I am often intrigued by the fact that a last name can be such a point of contention in family law cases. Most of our last names do not have the monetary value that was at stake in the Ike and Tina Turner case, yet people are sometimes willing to spend thousands of dollars to fight about this issue. For many people, a name is a deeply personal issue. Anyone who has ever misspelled another person’s name can probably attest to the fact that people are often sensitive about their name.
Recently a divorced husband asked me why his ex-wife might want to keep his name. For some women, it is important for them to have the same last name as their minor children. It reduces confusion with the schools and doesn’t give educators the immediate impression that the child is not from a nuclear family. Let’s face it; even with all of the divorces and remarriages in America today, there is still a stigma about “broken homes”.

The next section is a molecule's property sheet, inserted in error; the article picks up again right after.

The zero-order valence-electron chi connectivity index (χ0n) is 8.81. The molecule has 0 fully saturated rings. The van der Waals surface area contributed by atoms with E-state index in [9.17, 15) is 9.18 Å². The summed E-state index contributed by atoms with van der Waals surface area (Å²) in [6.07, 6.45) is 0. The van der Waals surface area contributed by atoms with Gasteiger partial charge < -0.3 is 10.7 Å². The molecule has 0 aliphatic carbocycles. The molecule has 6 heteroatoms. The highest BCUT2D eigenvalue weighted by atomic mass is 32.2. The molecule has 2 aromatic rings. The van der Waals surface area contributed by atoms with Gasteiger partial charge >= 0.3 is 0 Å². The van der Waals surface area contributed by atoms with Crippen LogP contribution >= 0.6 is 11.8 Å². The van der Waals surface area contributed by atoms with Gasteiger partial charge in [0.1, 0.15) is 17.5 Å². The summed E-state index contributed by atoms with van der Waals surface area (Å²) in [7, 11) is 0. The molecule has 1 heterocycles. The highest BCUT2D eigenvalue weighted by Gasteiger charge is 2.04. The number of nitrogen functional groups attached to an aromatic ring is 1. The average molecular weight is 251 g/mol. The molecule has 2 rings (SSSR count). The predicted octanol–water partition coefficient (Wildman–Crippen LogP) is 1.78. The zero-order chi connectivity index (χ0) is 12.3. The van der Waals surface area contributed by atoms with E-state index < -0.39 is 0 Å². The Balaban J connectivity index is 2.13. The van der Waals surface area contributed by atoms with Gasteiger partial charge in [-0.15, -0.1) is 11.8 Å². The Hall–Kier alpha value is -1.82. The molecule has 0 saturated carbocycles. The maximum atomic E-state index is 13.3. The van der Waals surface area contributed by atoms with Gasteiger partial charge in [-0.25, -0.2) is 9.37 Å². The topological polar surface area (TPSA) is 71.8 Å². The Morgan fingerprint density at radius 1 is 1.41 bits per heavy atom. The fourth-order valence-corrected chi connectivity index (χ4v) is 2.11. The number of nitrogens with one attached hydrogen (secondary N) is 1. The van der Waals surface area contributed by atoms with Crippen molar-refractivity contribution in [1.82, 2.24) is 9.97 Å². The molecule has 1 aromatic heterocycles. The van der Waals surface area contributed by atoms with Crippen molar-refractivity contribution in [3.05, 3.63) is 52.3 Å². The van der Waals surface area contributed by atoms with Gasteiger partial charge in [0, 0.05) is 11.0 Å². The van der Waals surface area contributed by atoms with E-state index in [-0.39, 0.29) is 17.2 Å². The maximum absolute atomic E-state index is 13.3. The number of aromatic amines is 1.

For some women, it is a matter or convenience. Perhaps their married name is easier to spell or pronounce than their maiden name. For others, it is a matter of inconvenience. Who wants to spend hours in line at the Department of Motor Vehicles or have to deal with the Social Security Department for months?
On the other hand, some men are adamant that their name is their name. When the marriage ends, they want the ex-wife to stop using their last name. In cases where the parties do not have children together, who wants to be forever tied to a former love by a last name? Also, if the man remarries, there is the awkward issue of having two Mrs. Jones.
how to change my last name? This might be a questions wondering around your mind. So what does Georgia law say about name changes in family law cases? In divorce cases, the wife gets to decide if she wants to retain her married name or be restored to her maiden name. Just as a husband cannot force a wife to adopt his last name upon marriage, the decision to retain or change it after a divorce resides with the wife.
What’s in a name? Apparently a lot.